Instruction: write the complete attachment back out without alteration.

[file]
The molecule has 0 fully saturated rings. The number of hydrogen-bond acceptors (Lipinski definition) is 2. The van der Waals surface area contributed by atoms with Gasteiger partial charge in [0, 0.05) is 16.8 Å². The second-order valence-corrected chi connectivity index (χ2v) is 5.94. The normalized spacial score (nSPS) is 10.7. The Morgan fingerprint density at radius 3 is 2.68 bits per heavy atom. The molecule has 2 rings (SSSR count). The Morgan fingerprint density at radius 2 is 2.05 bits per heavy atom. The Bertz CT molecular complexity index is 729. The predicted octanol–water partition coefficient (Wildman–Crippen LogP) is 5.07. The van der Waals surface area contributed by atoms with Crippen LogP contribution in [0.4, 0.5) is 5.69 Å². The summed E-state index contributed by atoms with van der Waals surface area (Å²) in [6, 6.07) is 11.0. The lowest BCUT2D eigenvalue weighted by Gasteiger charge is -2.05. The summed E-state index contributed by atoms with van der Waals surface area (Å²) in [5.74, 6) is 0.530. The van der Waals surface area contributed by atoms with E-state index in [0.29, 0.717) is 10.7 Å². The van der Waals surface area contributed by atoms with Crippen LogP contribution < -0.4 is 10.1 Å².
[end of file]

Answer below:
The molecule has 0 fully saturated rings. The number of hydrogen-bond acceptors (Lipinski definition) is 2. The van der Waals surface area contributed by atoms with Gasteiger partial charge in [0, 0.05) is 16.8 Å². The second-order valence-corrected chi connectivity index (χ2v) is 5.94. The normalized spacial score (nSPS) is 10.7. The Morgan fingerprint density at radius 3 is 2.68 bits per heavy atom. The molecule has 2 rings (SSSR count). The Morgan fingerprint density at radius 2 is 2.05 bits per heavy atom. The Bertz CT molecular complexity index is 729. The predicted octanol–water partition coefficient (Wildman–Crippen LogP) is 5.07. The van der Waals surface area contributed by atoms with Crippen LogP contribution in [0.4, 0.5) is 5.69 Å². The summed E-state index contributed by atoms with van der Waals surface area (Å²) in [6, 6.07) is 11.0. The lowest BCUT2D eigenvalue weighted by Gasteiger charge is -2.05. The summed E-state index contributed by atoms with van der Waals surface area (Å²) in [5.74, 6) is 0.530. The van der Waals surface area contributed by atoms with E-state index in [0.29, 0.717) is 10.7 Å². The van der Waals surface area contributed by atoms with Crippen LogP contribution < -0.4 is 10.1 Å².